MAR 18, 2024 7:06 AM PDT

A Protective Gene Turns Into a Neurodevelopmental Problem When Mutated

WRITTEN BY: Carmen Leitch

Human neurodevelopment is a complex process that involves at least 2,300 different genes and an array of biochemical processes. When errors arise in these genes, major problems can occur, and such mutations can be fatal. THOC2 is one of those genes; it is said to be highly conserved - it can be found in many species and is likely to be essential to health. Mutations in THOC2 can result in a variety of symptoms that are known as THOC2 syndrome. THOC2 has been known to be crucial to brain cell health; it composes a portion of a protein complex called TREX (Transcription-Export complex), which helps prevent damage to DNA and is essential to transcription. During transcription, active genes are transcribed into messenger RNA molecules, which the cell can use to generate proteins.

Image credit: Pixabay

Researchers have now learned more about the role of THOC2 in DNA maintenance and other processes, and these insights could help scientists develop better therapeutics for some diseases. The work has been reported in Nature Communications.

In this study, the investigators developed a mouse model of a specific THOC2 mutation in which exons 37 and 38 have been deleted from the gene's sequence. These mice displayed some of the features of THOC2 syndrome, such as learning and memory difficulties, and small size and weight. Brain development and transcription in these mice was also severely impaired.

The THOC2 gene is found on the X chromosome, so THOC2 syndrome tends to impact males. Since they only have one copy of the X chromosome, they do not have another copy of genes on the X chromosome to rely on if any they carry are mutated.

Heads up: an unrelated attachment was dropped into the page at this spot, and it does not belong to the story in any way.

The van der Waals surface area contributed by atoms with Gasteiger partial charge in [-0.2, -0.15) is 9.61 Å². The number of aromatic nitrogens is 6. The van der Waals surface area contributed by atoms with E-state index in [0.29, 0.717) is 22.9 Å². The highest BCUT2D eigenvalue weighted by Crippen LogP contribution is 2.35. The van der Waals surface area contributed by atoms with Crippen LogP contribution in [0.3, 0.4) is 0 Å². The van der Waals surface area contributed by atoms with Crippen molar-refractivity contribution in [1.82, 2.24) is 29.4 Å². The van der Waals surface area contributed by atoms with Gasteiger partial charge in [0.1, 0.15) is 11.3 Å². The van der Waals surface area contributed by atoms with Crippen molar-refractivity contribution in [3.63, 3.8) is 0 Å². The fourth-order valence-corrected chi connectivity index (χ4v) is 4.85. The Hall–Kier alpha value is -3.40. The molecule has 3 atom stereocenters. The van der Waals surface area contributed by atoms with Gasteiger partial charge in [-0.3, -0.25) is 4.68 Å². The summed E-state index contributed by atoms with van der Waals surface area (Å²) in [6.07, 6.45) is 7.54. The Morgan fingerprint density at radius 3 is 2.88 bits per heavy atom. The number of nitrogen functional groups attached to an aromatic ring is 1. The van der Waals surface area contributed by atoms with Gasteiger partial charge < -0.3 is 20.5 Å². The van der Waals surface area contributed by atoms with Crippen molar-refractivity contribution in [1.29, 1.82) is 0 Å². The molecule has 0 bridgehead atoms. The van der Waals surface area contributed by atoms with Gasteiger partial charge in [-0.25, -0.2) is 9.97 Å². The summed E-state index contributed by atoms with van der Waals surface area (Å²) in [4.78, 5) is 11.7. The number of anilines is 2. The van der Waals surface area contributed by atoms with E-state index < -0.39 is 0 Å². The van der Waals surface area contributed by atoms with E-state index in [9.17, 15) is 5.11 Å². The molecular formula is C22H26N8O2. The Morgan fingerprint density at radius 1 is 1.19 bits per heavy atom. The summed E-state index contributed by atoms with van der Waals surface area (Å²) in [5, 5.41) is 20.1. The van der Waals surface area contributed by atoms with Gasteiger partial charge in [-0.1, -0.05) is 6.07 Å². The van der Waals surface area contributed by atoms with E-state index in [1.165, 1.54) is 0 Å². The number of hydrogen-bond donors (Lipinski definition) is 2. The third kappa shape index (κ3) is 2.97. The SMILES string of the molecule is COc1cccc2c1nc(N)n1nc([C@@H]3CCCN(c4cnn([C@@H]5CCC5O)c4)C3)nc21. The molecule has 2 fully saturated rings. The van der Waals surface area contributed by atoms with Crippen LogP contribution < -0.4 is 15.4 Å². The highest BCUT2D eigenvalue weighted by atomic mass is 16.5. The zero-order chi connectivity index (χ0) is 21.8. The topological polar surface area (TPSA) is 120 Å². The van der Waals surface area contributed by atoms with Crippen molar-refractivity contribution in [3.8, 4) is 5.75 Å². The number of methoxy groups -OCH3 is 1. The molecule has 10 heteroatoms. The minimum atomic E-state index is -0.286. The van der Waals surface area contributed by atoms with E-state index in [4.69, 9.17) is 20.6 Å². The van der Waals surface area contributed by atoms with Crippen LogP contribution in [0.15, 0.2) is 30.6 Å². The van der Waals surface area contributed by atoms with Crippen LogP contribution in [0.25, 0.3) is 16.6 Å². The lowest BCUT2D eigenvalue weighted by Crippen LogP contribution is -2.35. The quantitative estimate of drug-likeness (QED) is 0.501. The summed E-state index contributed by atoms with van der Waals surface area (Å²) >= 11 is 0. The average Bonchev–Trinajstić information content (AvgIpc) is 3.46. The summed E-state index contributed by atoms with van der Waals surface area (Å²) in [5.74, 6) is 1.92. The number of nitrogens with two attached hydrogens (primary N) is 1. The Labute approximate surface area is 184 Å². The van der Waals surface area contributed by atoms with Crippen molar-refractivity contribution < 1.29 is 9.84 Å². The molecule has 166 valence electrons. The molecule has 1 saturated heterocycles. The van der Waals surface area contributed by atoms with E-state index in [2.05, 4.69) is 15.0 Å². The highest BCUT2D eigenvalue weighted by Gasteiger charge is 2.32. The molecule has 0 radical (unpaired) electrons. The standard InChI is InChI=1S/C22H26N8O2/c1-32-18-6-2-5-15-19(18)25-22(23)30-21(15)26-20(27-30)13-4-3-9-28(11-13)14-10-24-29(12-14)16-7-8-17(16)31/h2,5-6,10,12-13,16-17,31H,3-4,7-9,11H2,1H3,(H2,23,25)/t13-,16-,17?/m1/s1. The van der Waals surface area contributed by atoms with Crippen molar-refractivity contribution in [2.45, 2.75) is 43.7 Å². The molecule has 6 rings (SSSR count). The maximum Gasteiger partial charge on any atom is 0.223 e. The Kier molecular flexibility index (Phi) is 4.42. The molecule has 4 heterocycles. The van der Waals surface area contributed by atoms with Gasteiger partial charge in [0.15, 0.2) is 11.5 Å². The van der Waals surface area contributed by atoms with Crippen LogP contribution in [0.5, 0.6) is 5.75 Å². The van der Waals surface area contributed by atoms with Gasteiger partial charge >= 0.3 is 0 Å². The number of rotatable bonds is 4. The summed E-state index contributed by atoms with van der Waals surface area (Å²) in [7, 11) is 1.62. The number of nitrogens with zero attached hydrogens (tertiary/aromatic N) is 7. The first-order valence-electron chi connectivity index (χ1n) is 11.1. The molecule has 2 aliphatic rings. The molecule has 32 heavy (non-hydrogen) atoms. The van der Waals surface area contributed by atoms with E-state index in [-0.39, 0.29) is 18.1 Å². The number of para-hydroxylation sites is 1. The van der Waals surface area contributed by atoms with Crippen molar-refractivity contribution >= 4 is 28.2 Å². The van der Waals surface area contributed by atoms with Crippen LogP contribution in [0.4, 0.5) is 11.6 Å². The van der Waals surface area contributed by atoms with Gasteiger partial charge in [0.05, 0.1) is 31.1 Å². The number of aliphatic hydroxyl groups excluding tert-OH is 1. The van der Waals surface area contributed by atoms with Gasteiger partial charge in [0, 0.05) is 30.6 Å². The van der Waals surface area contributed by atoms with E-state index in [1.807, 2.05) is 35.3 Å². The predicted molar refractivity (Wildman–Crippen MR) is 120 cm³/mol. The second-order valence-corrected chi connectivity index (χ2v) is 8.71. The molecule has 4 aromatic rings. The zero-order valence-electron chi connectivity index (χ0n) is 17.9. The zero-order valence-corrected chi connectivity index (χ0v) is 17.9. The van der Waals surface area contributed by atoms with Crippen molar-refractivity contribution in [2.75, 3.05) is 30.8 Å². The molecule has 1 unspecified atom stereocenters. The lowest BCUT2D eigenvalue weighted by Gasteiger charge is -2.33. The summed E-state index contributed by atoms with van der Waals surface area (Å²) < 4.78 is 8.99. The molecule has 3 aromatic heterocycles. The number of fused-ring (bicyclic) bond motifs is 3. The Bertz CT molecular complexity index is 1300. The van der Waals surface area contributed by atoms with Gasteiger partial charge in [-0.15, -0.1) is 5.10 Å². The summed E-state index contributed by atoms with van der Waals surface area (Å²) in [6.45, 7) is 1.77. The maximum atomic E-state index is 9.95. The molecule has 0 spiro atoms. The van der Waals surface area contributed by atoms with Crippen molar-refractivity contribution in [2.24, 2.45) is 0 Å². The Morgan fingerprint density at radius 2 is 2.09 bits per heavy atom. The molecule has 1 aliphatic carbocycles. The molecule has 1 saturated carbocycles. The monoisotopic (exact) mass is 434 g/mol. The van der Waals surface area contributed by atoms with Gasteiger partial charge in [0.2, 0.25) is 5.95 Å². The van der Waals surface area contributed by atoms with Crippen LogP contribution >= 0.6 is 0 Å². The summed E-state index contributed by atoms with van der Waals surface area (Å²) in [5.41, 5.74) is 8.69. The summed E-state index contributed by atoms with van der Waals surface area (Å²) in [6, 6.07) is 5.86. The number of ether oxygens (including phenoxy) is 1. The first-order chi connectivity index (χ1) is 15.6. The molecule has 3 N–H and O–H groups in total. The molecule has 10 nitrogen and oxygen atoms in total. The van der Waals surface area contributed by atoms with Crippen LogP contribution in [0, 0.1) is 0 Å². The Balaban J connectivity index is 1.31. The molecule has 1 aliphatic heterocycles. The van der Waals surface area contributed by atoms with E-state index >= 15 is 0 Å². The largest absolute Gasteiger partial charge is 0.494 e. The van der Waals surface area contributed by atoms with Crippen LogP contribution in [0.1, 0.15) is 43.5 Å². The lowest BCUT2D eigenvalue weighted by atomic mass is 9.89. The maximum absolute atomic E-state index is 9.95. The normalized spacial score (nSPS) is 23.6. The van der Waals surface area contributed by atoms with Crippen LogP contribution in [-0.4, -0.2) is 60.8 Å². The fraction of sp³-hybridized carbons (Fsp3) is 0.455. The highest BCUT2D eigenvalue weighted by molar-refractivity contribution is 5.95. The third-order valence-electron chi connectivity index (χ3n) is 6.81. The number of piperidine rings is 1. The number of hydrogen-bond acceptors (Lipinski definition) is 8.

"We now know more than ever before about the role THOC2 plays in maintaining healthy DNA and the essential cellular processes that are impacted by this gene, resulting in neurodevelopmental disorders," said first study author Dr. Rudrarup Bhattacharjee of the University of Adelaide. "This opens up new opportunities to explore ways to safeguard DNA and help patients with a THOC2-related disorder."

Only small changes in the sequence of THOC2 can cause "an avalanche of consequences" for carriers that impact their ability to learn and remember, as well as body size and movement, noted co-senior study author Dr. Raman Sharma, also of the University of Adelaide.

Additional research revealed that this THOC2 mutation led to DNA damage, which was seen in both the mouse model and in a stem cell model that was derived from patient cells. There was an increase in the formation of an unusual structure that is a combination of DNA and RNA, called R-loops. This mutation also caused cells to die.

The scientists noted that previous research has also indicated that lower THOC2 levels can cause vulnerabilities in cancer cells, but more studies will be needed to learn more about that connection. The accumulation of R-loops has also been previously associated with a variety of diseases, including some types of cancer and neurodevelopment disorders.

Sources: University of Adelaide, Nature Communications

About the Author
Bachelor's (BA/BS/Other)
Experienced research scientist and technical expert with authorships on over 30 peer-reviewed publications, traveler to over 70 countries, published photographer and internationally-exhibited painter, volunteer trained in disaster-response, CPR and DV counseling.
You May Also Like
Loading Comments...